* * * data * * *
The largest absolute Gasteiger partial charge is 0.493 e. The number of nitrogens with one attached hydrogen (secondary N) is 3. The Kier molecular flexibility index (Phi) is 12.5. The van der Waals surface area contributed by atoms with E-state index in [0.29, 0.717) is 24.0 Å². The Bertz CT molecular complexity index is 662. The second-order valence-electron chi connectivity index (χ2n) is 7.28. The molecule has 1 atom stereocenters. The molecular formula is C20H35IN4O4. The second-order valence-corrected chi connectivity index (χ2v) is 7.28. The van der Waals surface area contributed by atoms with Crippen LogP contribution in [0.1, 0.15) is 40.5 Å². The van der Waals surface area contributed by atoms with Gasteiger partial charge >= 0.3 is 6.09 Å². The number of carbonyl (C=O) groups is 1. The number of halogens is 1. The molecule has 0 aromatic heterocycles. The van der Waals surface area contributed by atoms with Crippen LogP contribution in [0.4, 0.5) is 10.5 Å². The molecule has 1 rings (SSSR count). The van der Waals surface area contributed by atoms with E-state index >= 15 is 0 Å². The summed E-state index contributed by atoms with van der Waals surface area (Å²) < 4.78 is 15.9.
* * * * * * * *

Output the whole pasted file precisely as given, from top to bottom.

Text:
The largest absolute Gasteiger partial charge is 0.493 e. The number of nitrogens with one attached hydrogen (secondary N) is 3. The Kier molecular flexibility index (Phi) is 12.5. The van der Waals surface area contributed by atoms with E-state index in [0.29, 0.717) is 24.0 Å². The Bertz CT molecular complexity index is 662. The second-order valence-electron chi connectivity index (χ2n) is 7.28. The molecule has 1 atom stereocenters. The molecular formula is C20H35IN4O4. The second-order valence-corrected chi connectivity index (χ2v) is 7.28. The van der Waals surface area contributed by atoms with Crippen LogP contribution in [0.1, 0.15) is 40.5 Å². The van der Waals surface area contributed by atoms with Gasteiger partial charge >= 0.3 is 6.09 Å². The number of carbonyl (C=O) groups is 1. The number of halogens is 1. The molecule has 0 aromatic heterocycles. The van der Waals surface area contributed by atoms with Crippen LogP contribution in [0.4, 0.5) is 10.5 Å². The molecule has 1 rings (SSSR count). The van der Waals surface area contributed by atoms with E-state index >= 15 is 0 Å². The summed E-state index contributed by atoms with van der Waals surface area (Å²) < 4.78 is 15.9.